The bonefish, which goes under the Latin moniker of albula vulpes, is a game speedster much sought after in Florida, Mexico and other tropical waters.
O. C. Robertson of San Clemente said the fish was positively identified by Bud Young of the State Department of Fish and Game research laboratory. Young said only two bonefish previously have been reported in local waters.
—Bob Gettemy, The Bait Box,
Los Angeles Times, July 23, 1959
Even pier fishing at San Clemente furnished excitement Sunday. A Pico Rivera angler, David Nelson by name, hooked and brought in, with the help of a net, a whopping 20-pound skipjack.
The skipjack is a tropical-type fish that is not unusual to Southland ocean waters, but it generally arrives much later in the year when the ocean warms a bit.
On the other hand, Robertson says he has never seen or heard of a skipjack that size being caught in Southern California at any time of the year. “No doubt he was a stray and probably had been hiding out in the weeds for a couple of years,” said Robertson. “Maybe he just came around the pier to see what civilization looked like.”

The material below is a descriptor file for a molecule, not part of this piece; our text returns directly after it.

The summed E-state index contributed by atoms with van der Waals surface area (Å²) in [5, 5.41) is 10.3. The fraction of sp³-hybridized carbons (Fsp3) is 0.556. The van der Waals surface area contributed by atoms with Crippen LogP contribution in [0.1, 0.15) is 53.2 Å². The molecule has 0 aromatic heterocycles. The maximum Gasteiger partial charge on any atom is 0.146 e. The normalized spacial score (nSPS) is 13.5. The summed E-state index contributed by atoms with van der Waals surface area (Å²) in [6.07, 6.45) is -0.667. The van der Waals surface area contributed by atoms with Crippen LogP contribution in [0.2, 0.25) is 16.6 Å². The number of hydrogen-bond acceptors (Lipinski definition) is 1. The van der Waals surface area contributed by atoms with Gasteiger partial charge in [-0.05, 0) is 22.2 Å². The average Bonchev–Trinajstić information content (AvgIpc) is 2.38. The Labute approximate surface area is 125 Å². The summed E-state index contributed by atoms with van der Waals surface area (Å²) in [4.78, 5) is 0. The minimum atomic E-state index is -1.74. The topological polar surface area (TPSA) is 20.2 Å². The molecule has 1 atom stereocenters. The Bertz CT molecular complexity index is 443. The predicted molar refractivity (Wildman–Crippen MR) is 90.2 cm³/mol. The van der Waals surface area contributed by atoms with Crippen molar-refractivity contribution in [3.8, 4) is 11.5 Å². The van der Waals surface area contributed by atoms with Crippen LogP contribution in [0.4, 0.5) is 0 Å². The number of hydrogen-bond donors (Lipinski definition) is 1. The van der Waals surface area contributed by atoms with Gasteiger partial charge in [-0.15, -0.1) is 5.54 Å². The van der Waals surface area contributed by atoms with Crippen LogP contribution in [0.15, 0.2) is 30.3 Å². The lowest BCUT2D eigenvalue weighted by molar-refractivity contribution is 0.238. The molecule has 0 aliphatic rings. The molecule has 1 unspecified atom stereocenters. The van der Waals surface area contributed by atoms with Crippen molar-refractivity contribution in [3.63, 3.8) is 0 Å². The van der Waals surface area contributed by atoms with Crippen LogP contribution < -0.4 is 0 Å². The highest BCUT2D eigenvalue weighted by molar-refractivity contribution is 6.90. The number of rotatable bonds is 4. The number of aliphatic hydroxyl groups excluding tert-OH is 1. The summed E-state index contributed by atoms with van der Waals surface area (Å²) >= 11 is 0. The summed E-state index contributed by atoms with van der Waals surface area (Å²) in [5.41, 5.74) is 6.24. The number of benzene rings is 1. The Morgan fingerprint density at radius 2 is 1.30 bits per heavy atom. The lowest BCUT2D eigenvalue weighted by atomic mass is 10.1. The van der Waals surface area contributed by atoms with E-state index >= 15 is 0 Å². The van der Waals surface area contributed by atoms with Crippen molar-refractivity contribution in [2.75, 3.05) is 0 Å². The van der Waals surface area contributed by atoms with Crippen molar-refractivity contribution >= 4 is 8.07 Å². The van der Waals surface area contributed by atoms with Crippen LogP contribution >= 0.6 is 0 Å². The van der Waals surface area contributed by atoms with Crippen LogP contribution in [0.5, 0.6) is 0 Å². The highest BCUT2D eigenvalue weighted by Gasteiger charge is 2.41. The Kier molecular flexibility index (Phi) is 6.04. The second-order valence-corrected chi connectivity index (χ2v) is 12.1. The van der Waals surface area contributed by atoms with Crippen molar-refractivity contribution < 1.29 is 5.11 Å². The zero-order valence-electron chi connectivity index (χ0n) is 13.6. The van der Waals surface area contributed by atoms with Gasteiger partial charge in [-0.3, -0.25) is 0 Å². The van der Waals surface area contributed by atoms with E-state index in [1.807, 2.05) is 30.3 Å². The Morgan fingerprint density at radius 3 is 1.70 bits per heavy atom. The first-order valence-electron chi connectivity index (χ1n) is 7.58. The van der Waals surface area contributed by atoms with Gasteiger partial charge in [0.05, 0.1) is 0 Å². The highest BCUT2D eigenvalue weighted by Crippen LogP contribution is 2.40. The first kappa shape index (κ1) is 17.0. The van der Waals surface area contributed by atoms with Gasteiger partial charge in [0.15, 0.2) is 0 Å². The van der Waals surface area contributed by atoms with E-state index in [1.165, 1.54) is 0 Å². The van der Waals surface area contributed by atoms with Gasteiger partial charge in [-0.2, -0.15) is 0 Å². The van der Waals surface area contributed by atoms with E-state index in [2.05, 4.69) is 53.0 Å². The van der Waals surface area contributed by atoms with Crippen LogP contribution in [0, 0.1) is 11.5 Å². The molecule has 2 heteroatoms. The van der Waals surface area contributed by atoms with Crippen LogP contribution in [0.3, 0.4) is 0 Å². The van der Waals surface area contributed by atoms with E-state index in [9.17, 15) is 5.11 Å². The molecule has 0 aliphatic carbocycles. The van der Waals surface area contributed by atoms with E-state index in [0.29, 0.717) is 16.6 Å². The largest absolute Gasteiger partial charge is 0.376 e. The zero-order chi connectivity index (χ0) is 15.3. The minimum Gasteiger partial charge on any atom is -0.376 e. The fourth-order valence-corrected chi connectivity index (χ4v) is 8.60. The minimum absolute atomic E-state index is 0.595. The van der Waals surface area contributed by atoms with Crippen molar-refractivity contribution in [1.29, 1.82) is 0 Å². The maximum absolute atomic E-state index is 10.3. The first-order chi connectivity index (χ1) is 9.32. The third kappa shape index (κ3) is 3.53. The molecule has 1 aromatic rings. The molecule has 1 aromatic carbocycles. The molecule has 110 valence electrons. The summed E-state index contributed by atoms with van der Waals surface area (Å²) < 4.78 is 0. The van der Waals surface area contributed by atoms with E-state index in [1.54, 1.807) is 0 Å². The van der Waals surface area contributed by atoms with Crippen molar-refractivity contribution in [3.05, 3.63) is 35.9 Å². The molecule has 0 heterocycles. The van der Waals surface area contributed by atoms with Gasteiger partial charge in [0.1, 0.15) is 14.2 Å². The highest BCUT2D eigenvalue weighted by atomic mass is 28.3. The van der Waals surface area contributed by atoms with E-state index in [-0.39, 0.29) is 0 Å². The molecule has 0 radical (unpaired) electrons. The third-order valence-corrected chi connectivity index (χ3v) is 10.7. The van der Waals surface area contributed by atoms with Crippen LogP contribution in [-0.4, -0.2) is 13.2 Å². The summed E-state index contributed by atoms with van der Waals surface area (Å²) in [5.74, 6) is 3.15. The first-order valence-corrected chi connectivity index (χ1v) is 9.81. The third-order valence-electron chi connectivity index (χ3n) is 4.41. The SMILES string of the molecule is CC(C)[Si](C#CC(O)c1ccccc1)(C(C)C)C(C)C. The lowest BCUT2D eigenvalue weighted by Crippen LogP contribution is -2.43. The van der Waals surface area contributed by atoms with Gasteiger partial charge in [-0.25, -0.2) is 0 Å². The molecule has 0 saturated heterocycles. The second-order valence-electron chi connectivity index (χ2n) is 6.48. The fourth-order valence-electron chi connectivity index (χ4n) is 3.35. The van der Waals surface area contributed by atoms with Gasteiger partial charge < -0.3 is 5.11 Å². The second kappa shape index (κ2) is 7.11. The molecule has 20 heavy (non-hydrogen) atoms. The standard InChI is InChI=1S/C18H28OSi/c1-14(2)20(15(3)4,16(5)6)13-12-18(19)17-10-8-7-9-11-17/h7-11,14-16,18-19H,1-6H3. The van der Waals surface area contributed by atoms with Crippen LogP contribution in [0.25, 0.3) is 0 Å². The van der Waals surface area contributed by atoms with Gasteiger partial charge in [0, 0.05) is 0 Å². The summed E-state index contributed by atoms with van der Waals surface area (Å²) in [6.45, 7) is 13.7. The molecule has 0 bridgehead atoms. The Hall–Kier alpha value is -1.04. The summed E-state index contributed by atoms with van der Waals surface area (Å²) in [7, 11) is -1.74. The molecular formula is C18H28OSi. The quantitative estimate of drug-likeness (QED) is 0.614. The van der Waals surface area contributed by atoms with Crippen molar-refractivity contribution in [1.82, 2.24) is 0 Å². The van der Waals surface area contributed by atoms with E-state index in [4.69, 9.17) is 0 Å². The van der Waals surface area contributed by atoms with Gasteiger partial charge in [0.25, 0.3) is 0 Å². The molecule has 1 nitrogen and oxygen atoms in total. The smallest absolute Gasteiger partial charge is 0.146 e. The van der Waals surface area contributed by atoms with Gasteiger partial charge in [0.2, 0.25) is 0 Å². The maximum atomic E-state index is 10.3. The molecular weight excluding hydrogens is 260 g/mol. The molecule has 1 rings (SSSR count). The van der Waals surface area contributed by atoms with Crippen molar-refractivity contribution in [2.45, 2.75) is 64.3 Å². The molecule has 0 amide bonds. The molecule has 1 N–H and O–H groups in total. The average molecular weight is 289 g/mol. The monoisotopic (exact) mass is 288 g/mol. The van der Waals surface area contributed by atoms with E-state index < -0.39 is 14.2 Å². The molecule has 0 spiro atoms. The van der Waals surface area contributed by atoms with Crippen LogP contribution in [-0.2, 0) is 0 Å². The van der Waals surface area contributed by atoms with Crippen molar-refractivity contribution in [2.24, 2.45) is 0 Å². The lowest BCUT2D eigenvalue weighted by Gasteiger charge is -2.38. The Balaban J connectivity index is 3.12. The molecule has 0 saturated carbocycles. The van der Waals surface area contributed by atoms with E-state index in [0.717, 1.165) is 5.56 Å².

Robertson also reported that a bluefin tuna was spotted just off the San Clemente pier Saturday. That’s unusual too.
—Bob Walton, Sportsmen,
San Bernardino County Sun, April 19, 1960
Big-eye Thresher Shark Caught Off San Clemente
The first big-eyed thresher shark ever found in the Pacific Ocean was taken last Wednesday about a mile south of San Clemente Pier, the Department of Fish and Game reported today.
A male about 300 pounds in weight and 12 feet 4 inches in length, the big shark was captured by gill net in 85 fathoms of water by Gene Hachez, a commercial shark fisherman from Costa Mesa.